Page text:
It was a perfect throw, worthy of the champion of Eastern Arizona. Straight as an arrow the noose went to its mark, dropping with precision over the head of the red-faced man, far across the room. Rick lunged backward, jerking in his arm, and the noose tightened about the man's body, below his breast.
Rick leaped from the platform and dashed down the aislle, pulling in the rope as he ran to keep it taut. In a second he had reached the side of his captive, thrown him to the floor and sat on him.
"Hello, Henderson," said Etick calmly to the prostrate form under him. "I want eight hundred dollars and a ticket to Honeville, Arizona, and I want it quick."
Henderson, panting with exertion, glared and was silent. Not so the other diners Women were screaming, and two or three of them were trying to faint. Men were calling out, "Get the police!" at the sanne time crowding down the aisles to be in at the deatlh. Waiters were running distractedly in every direction; their chief pushed his way through, calling meantime to his lieutenants to get the police.
"You'd better act quick, Henderson," said Rick, shaking the head waiter off. "Somebody's gone to get a policeman. I don't like 'em any better than you do, and they'll have to catch you if they want you. Better come across."
"D'ye mean that?" gasped Henderson.
"I sure do."
There was some more quick action then. Rick arose and pulled the noose off. Henderson scrambled to his feet, thrust his hand in his pocket and handed his captor a roll of bills. Rick skinned back the edges, nodded and released his hold. And then you should have seen Mr. Henderson of Kansas get out of that restaurant. He overturned three or four tables and knocked down a dozen men and half as many women, but he certainly got out.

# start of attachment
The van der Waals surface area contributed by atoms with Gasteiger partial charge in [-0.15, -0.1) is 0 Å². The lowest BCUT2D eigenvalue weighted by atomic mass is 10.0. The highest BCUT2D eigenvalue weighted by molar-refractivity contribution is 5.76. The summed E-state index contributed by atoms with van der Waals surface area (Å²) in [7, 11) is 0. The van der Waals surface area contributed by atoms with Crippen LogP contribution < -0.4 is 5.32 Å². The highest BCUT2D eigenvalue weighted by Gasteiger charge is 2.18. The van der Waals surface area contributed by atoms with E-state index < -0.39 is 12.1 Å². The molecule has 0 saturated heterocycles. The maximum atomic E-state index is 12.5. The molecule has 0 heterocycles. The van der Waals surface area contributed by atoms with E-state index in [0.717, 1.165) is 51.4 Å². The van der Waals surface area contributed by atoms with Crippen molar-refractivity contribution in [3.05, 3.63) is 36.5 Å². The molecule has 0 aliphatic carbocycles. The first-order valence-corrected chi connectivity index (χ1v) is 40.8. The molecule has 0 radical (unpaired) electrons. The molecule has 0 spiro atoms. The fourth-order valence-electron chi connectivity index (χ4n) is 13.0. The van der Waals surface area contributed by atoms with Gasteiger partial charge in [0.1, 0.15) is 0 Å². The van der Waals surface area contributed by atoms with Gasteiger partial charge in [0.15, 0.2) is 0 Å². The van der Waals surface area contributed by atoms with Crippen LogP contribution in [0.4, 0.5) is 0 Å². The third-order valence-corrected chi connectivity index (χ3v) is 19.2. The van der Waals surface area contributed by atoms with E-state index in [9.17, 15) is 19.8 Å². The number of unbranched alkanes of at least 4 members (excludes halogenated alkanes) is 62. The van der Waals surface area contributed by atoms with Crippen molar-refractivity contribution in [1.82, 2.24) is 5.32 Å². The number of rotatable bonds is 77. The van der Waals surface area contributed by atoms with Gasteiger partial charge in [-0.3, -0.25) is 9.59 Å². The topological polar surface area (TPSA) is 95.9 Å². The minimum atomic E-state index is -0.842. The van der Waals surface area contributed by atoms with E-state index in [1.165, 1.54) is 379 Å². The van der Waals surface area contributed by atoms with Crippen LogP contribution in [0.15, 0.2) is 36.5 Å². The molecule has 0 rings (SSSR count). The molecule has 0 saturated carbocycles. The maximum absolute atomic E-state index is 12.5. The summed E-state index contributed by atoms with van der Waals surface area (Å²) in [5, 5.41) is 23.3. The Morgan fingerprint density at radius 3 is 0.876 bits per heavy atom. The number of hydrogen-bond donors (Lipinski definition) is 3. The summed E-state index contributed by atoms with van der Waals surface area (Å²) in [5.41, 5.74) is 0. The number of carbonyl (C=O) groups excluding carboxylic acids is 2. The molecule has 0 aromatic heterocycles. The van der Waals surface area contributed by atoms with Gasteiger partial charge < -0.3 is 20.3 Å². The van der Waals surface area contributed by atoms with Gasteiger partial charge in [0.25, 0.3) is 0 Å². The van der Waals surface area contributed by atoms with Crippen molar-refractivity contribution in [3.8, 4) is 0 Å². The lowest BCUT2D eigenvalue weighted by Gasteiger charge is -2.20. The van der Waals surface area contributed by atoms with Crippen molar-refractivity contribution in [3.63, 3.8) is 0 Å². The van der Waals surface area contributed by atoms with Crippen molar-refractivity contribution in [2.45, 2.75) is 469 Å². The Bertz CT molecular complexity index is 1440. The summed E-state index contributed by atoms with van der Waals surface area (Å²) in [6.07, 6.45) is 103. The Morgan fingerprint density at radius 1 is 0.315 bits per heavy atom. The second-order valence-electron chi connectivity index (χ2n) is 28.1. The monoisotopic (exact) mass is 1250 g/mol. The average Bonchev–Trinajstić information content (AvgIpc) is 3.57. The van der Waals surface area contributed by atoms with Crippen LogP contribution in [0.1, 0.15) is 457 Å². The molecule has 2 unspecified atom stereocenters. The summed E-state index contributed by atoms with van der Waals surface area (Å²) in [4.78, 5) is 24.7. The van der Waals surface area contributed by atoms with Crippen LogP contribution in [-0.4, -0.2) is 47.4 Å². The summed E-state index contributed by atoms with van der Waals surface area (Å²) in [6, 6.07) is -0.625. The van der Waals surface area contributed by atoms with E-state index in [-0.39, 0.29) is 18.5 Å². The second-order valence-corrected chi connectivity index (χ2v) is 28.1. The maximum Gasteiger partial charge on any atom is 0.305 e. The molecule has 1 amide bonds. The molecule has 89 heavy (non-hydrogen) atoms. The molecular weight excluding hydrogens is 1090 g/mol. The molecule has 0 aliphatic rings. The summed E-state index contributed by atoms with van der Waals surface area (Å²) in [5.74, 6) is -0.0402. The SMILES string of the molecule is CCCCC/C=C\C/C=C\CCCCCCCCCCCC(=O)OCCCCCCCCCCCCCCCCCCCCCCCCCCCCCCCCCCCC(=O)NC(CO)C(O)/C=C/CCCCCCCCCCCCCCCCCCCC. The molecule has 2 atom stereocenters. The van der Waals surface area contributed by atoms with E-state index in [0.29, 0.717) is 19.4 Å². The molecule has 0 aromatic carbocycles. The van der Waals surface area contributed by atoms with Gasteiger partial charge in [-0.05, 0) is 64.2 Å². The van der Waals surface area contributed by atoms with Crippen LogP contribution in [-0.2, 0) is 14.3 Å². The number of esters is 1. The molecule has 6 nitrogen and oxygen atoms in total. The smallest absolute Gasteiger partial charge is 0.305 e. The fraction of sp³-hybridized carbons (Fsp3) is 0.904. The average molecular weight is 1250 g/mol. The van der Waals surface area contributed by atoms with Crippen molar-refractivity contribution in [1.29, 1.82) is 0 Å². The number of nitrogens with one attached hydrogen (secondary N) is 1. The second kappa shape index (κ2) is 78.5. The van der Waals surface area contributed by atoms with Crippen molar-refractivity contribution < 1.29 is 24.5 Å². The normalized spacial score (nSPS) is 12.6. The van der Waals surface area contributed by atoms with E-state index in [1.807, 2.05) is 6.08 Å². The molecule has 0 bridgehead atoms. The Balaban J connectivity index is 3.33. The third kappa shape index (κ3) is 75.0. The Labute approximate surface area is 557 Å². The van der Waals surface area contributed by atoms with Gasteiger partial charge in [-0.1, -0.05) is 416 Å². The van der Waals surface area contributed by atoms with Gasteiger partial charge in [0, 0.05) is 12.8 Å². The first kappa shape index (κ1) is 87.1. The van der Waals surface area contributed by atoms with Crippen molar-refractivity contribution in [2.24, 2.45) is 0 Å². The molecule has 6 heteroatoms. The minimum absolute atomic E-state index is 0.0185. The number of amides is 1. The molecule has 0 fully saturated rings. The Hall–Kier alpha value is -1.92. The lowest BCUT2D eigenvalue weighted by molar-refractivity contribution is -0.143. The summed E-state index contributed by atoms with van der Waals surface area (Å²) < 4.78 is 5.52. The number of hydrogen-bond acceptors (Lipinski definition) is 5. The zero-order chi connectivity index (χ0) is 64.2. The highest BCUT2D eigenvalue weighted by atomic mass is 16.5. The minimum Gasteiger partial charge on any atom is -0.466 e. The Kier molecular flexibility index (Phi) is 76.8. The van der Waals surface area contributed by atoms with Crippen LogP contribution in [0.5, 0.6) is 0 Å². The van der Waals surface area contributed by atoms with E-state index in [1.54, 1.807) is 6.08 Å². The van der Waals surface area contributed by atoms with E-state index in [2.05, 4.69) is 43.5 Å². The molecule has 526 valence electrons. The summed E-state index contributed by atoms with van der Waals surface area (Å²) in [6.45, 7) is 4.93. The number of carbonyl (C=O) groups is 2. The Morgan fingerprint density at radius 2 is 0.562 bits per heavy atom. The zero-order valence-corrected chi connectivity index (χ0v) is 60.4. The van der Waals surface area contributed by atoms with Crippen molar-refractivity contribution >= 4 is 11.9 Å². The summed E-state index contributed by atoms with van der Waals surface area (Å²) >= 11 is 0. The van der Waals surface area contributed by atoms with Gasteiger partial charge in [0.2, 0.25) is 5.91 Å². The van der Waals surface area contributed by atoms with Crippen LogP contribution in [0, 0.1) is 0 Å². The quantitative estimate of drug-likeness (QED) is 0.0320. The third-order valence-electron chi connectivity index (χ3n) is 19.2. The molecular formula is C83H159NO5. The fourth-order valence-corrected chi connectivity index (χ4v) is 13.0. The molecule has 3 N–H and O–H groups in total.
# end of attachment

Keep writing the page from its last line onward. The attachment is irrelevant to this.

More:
"Much obliged!" Rick yelled after him as he disappeared through the door.
Of course Rick lost his job. Worse, Lonny Dickson had him arrested for disturbing the peace, and he was taken to the night court. But the magistrate released him, after a reprimand for not having turned Henderson over to the law.
And what did he care for his job with nine hundred and thirty dollars in his pocket? That is an actual fact; instead of diminishing, the roll had grown. Perhaps Mr. Henderson had made another haul. And the railroad ticket was there too. Rick pocketed the hundred and thirty dollars profit without a word; you who understand ethics, which I don't, may argue about it if you want to.
Another thing. One o'clock the following afternoon found Rick Duggett eating luncheon--yes, luncheon--with a young lady named Carson. I wouldn't be surprised if it ended by his marrying the girl and taking her back to Arizona with him. He never did anything by halves.